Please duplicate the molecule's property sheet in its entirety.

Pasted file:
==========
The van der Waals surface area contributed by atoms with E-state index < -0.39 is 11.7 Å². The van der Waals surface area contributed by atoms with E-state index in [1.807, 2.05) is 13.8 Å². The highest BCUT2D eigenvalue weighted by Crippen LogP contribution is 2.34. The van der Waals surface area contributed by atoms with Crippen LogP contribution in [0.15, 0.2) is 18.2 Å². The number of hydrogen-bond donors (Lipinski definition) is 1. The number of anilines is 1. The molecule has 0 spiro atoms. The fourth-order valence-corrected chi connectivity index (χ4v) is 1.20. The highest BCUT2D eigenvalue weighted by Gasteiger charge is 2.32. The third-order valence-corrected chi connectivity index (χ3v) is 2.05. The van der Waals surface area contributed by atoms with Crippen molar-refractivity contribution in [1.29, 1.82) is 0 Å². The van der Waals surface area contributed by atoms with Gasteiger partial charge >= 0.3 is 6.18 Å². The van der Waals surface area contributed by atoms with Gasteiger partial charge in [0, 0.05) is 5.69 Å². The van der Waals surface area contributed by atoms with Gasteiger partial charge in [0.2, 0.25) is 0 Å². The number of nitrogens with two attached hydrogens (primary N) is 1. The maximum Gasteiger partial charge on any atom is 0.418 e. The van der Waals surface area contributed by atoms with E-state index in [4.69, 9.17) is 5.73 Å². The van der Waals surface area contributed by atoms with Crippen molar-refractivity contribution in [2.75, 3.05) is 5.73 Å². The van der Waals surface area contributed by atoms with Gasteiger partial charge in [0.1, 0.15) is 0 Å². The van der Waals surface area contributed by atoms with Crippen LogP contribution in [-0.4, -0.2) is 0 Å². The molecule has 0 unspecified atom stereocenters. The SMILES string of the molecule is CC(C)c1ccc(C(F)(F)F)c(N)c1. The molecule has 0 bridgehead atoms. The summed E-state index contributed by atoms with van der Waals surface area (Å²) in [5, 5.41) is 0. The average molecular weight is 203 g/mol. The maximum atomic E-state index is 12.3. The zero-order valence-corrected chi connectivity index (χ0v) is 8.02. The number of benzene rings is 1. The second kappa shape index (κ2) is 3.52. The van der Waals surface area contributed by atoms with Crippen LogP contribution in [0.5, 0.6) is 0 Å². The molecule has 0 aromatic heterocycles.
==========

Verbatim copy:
The van der Waals surface area contributed by atoms with E-state index < -0.39 is 11.7 Å². The van der Waals surface area contributed by atoms with E-state index in [1.807, 2.05) is 13.8 Å². The highest BCUT2D eigenvalue weighted by Crippen LogP contribution is 2.34. The van der Waals surface area contributed by atoms with Crippen LogP contribution in [0.15, 0.2) is 18.2 Å². The number of hydrogen-bond donors (Lipinski definition) is 1. The number of anilines is 1. The molecule has 0 spiro atoms. The fourth-order valence-corrected chi connectivity index (χ4v) is 1.20. The highest BCUT2D eigenvalue weighted by Gasteiger charge is 2.32. The third-order valence-corrected chi connectivity index (χ3v) is 2.05. The van der Waals surface area contributed by atoms with Crippen molar-refractivity contribution in [1.29, 1.82) is 0 Å². The van der Waals surface area contributed by atoms with Gasteiger partial charge >= 0.3 is 6.18 Å². The van der Waals surface area contributed by atoms with Gasteiger partial charge in [0, 0.05) is 5.69 Å². The van der Waals surface area contributed by atoms with Gasteiger partial charge in [0.2, 0.25) is 0 Å². The number of nitrogens with two attached hydrogens (primary N) is 1. The maximum Gasteiger partial charge on any atom is 0.418 e. The van der Waals surface area contributed by atoms with E-state index in [4.69, 9.17) is 5.73 Å². The van der Waals surface area contributed by atoms with Crippen molar-refractivity contribution in [2.75, 3.05) is 5.73 Å². The van der Waals surface area contributed by atoms with Gasteiger partial charge in [0.1, 0.15) is 0 Å². The van der Waals surface area contributed by atoms with Crippen LogP contribution in [-0.4, -0.2) is 0 Å². The molecule has 0 unspecified atom stereocenters. The SMILES string of the molecule is CC(C)c1ccc(C(F)(F)F)c(N)c1. The molecule has 0 bridgehead atoms. The summed E-state index contributed by atoms with van der Waals surface area (Å²) in [5, 5.41) is 0. The average molecular weight is 203 g/mol. The maximum atomic E-state index is 12.3. The zero-order valence-corrected chi connectivity index (χ0v) is 8.02. The number of benzene rings is 1. The second kappa shape index (κ2) is 3.52. The van der Waals surface area contributed by atoms with Crippen LogP contribution in [0.5, 0.6) is 0 Å². The molecule has 0 aromatic heterocycles.